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Post #1413378
Posted Thursday, January 31, 2013 2:07 AM
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Thank you Gail for the link.
From the link:
'summary would be: don't change or implement anything without research and without knowing what it's going to affect. '

My quest at the moment is introducing Clustering for a number of tables. By now I have shown that clustering will give an significant improvement for allmost all actions. (Select/Insert/Update/Delete, complex statements, cache). And no significant degradation for any action.
But I do not have the resources to benchmark all situations. (Partitioning and thousands of users is one of them and a enormously large number of potential statements).

But the company is 'a bit' reluctant to the change. So I am trying to gain some knowledge about partitioning, do this by reading articles (yours) and by performing some simple 'tests', hence my question. With the understanding of internals I am in a stronger position.

Thanks for the link,
Ben Brugman
Post #1413911
Posted Thursday, January 31, 2013 2:51 AM
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ScottPletcher (1/29/2013)
You may or may not need partitioning.

But you absolutely need to determine the proper clustered index for the table.


I totally agree that a clustered index will help performance in our situation. But to convince the 'decision' makers, I have to know the effect in our sitiuation, hence my questions about partitioning.

Thx,
ben

(The example comes from a table with 13 indexes. And startdttm is not the most used index. Using a clustered index on another field, might give similar results.).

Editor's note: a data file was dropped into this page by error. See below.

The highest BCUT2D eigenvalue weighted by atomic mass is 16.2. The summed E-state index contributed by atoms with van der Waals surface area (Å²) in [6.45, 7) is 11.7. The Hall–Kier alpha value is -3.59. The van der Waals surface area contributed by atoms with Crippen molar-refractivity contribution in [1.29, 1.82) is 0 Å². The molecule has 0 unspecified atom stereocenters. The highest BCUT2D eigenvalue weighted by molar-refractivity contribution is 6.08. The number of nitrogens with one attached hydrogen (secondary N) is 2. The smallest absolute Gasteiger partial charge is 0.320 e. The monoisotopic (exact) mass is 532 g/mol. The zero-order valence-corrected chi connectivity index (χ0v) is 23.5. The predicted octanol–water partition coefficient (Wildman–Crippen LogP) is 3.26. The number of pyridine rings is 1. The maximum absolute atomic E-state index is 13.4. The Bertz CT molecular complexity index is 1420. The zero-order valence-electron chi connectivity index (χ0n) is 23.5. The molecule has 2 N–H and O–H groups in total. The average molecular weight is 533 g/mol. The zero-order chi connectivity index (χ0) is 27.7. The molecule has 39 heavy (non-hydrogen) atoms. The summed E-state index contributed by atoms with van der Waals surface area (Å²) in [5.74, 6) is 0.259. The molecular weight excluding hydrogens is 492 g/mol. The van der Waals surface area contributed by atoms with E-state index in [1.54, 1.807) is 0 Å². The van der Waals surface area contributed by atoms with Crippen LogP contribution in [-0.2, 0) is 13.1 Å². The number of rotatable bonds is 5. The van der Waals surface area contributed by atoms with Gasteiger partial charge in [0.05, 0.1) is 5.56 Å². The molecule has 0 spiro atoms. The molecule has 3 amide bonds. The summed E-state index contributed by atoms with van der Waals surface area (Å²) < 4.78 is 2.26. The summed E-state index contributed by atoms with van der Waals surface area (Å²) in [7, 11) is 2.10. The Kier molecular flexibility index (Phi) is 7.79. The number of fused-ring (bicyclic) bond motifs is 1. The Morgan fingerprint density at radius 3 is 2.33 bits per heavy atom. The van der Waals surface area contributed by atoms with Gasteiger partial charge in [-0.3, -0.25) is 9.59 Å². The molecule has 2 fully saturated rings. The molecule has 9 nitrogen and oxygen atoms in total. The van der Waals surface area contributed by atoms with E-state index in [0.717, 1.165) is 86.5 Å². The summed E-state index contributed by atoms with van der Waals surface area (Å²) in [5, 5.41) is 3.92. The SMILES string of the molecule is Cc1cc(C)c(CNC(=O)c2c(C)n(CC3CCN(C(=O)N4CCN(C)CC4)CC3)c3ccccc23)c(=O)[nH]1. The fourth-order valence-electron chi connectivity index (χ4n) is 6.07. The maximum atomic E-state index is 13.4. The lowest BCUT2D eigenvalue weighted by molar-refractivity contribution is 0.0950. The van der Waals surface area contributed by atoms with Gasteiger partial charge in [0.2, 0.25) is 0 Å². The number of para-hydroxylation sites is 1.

Post #1413942
Posted Thursday, January 31, 2013 9:42 AM
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ben.brugman (1/31/2013)
ScottPletcher (1/29/2013)
You may or may not need partitioning.

But you absolutely need to determine the proper clustered index for the table.


I totally agree that a clustered index will help performance in our situation. But to convince the 'decision' makers, I have to know the effect in our sitiuation, hence my questions about partitioning.

Thx,
ben

(The example comes from a table with 13 indexes. And startdttm is not the most used index. Using a clustered index on another field, might give similar results.).



startdttm was the only column used in all three of your sample queries. If you have other queries that are more representative of the normal work load than what you've provided us with as we try to assist, then of course go by the more represenative queries.


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Post #1414226
Posted Thursday, January 31, 2013 10:05 AM
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ScottPletcher (1/31/2013)

startdttm was the only column used in all three of your sample queries. If you have other queries that are more representative of the normal work load than what you've provided us with as we try to assist, then of course go by the more represenative queries.


This was a query with a suprising effect. If you compare the 2 situation with the 3 situation you can see that the query is almost the same, but that for the 3 situation an extra field is used for selection.

compare:
2: Select * from A where B = 1
3: Select * from A where B = 1 and C = 2

What did suprise me that the second query was a ten fold more expensive. Both in estimated cost as in diskreads.

If for the situation 2 the number of diskreads is 4, for situation 3 the diskreads can always be done in the same number or less reads than in situation 2.
But the optimizer chooses to take another path this did supprise me.
Hence the question.

Ben